Small Intestinal Bacterial Overgrowth (SIBO) is a complicated gut condition characterized by abdominal pain, diarrhea, bloating, and constipation.
Recently, it has been discovered that a variant of SIBO — methane SIBO — exists and that its treatment and symptoms differ slightly from the “classic SIBO”.
In this article, we’ll take a look at what methane SIBO is, why it happens, and what treatment options patients have.
What is SIBO?
SIBO occurs when bacteria invade the small intestine.
Normally, the small intestine is almost empty of bacteria (compared to the large intestine, which has large numbers of bacteria). This is because the small intestine is mobile (it keeps on contracting and pushing food down the gut) and contains bile (a chemical that helps you absorb fat).
Both mobility and bile make sure that any bacteria that grow in the small intestine are washed down into the colon.
If this process is impaired due to some reason, bacteria start proliferating in the small intestine, producing gas and interfering with nutrient absorption. This leads to a variety of symptoms, including:
● Abdominal pain after a meal
● Weight loss
Since the small intestine is the major location of nutrient absorption, SIBO can lead to a number of nutritional deficiencies, including:
● Vitamin B12 deficiency — this causes muscular weakness, tingling and numbness in hands and feet, and central nervous system damage and mental confusion in advanced cases. It can also lead to anemia.
● Calcium deficiency — SIBO leads to fat malabsorption. Excess fat binds calcium, reducing its absorption. This manifests as osteoporosis, which means weakened bones.
● Lactose-intolerance — SIBO can damage gut lining, which makes lactase dysfunctional. SIBO patients can therefore become intolerant to dairy products.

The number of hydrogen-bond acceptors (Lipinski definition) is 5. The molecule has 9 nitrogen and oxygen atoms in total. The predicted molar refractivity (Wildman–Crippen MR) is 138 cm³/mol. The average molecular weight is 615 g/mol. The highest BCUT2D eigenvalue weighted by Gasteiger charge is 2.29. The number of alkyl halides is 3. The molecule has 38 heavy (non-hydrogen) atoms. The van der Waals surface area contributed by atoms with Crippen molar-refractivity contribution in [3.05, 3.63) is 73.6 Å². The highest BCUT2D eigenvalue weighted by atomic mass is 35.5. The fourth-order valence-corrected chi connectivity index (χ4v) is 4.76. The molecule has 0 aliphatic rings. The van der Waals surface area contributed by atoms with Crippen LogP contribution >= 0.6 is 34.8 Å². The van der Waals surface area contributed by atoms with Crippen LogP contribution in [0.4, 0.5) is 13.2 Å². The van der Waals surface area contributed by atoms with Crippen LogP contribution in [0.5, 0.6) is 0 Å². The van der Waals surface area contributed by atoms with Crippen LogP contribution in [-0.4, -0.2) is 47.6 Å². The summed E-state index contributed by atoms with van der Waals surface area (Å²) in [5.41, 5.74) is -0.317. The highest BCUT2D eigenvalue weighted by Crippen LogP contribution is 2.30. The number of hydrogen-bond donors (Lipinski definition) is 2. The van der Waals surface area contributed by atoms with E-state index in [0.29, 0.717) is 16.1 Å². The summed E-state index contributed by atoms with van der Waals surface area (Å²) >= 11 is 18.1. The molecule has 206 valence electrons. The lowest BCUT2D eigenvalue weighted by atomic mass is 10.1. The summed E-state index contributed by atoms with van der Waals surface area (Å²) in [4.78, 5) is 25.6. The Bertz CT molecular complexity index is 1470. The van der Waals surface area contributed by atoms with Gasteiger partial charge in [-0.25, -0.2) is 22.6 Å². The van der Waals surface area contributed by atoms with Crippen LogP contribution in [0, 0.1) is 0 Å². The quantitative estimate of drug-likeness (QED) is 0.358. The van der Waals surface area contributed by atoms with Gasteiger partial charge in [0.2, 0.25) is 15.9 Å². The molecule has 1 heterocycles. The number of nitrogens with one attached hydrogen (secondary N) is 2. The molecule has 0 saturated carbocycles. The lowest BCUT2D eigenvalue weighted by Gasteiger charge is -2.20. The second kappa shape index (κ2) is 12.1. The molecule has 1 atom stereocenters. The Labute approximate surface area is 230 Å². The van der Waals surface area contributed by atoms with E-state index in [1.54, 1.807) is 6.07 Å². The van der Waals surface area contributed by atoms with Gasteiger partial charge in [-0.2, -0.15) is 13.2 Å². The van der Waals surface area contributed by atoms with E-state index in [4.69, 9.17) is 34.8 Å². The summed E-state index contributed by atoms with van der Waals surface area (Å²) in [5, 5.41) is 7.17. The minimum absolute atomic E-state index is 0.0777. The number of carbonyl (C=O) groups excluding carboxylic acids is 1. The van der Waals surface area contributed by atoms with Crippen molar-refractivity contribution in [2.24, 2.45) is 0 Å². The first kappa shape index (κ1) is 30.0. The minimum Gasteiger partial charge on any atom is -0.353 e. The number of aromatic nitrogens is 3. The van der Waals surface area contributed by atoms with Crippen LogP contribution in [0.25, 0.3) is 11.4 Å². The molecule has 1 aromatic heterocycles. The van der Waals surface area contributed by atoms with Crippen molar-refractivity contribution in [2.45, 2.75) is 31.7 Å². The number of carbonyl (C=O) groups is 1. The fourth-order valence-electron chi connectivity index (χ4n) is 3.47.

● Other nutritional deficiencies, including vitamins A, D, E, K, zinc, and iron deficiencies.
What is methane SIBO?
You can think of methane SIBO as a complication of the “classic” or hydrogen SIBO.
When patients develop SIBO, bacteria in the small intestine produce an excess of hydrogen gas. Single-celled organisms called archaea (specifically methanobrevibacter smithii) feed on this hydrogen.
This leads to an overgrowth of archaea, and these organisms produce methane gas. All methane SIBO patients have underlying hydrogen SIBO because you need an excess of hydrogen gas for archaea to proliferate.
Recently, the term Intestinal Methanogen Overgrowth (IMO) has been proposed to replace methane SIBO but hasn’t been widely accepted yet. Archaea are not exactly bacteria and can proliferate in the large intestine too, so “Small” Intestinal “Bacterial” Growth might not be an appropriate term.
What are the symptoms of methane SIBO?
Symptoms of methane SIBO include constipation, bloating and gas, and weight gain.
Constipation is a dominant symptom in these patients because of the overproduction of methane gas, which has been shown to reduce intestinal transit time.
Weight gain occurs because archaea are obesogens, which means they help the body extract more nutrients from diet.
How is methane SIBO diagnosed?
Methane SIBO is diagnosed using history, physical examination, and breath tests.
Your doctor’s appointment begins by the doctor asking you questions about your symptoms and their duration. The doctor will also ask you about any pre-existing conditions that you have and the medications you take for them.